Bondings and fillings


Bonding is useful for improving small irregularities or defects with the front teeth using a composite material. The tooth surface is prepared by etching it with a gel, a bonding liquid is painted over the tooth and is set firmly when a special blue light is shone on it. The composite (a putty-like resin material) is shaped and moulded onto the tooth to repair the defect, the light is used again to harden it. The set resin is trimmed and polished to restore the appearance of your tooth.

Advantages of bonding include; they are a good option for small chips, the tooth may not require any preparation, usually one visit to the dentist is needed, the colour can be matched to the existing tooth, it is a more conservative measure and can be repaired in the mouth by a dentist.

Disadvantages are that the composite material is not as strong as a veneer, is more prone to chipping or breaking and may need regular touch-up work.


Tooth coloured (composite) fillings are an alternative to metal (amalgam) fillings. They are made of plastic material, resin and small glass particles which are tooth coloured, rather than silver. There are many types of composite and can be suitable for repairing the front and back teeth.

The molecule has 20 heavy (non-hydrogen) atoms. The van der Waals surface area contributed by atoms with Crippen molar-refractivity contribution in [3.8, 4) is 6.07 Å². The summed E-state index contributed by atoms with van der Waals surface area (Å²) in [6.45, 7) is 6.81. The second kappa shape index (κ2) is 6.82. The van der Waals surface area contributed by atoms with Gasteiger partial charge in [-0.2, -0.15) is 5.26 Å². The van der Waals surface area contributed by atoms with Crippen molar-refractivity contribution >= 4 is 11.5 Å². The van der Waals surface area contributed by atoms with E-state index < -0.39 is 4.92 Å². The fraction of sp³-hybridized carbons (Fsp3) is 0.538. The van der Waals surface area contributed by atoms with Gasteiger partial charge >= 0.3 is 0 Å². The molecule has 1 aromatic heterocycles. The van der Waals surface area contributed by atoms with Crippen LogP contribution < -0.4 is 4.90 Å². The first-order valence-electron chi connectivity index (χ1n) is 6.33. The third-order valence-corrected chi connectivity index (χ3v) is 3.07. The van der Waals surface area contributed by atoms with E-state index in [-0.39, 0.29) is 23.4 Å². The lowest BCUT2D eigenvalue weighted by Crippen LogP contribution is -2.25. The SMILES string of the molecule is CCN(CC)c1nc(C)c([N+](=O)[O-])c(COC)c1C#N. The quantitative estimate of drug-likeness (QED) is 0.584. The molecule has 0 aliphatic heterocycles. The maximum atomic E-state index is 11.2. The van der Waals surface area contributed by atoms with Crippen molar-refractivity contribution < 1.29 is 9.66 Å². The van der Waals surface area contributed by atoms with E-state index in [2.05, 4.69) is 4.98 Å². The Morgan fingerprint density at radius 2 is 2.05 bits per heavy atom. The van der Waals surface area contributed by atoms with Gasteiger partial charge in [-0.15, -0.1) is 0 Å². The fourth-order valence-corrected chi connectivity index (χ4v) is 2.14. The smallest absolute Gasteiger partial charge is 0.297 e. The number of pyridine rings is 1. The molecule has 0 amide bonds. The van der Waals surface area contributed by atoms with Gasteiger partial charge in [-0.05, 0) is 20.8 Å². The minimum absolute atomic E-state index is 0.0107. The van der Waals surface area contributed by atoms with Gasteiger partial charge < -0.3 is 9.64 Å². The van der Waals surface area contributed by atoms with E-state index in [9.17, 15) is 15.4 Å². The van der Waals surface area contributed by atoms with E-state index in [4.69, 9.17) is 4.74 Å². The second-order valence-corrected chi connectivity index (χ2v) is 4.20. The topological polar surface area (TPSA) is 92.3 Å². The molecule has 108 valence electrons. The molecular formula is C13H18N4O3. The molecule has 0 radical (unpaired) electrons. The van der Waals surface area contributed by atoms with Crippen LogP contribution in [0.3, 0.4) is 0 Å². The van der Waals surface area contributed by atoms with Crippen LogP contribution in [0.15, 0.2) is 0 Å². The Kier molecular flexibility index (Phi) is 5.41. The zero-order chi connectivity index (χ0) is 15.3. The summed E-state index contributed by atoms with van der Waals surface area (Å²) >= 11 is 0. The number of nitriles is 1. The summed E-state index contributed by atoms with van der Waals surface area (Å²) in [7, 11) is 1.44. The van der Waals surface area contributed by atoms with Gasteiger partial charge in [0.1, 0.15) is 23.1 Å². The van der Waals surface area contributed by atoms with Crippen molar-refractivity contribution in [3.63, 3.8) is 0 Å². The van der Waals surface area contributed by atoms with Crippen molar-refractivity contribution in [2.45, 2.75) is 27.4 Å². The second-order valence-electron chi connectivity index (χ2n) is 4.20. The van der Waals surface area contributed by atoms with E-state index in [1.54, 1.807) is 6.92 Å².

After preparing the tooth your dentist will place layers of the composite filling into the area to be repaired. Each layer of material is hardened by curing with a special light. The composite is trimmed to fit the shape of the tooth and your bite, it is then polished to make it smooth for comfort and to reduce staining.

Composite fillings are more attractive than amalgam fillings, teeth filled with composite tend to be stronger, they can fit into smaller holes so less drilling is needed and composite fillings can help to insulate the tooth from temperature changes.

However; composite fillings take longer to place than amalgam, if used in larger cavities it can wear out sooner than amalgam fillings and a tooth filled with composite may be sensitive for some time after the procedure.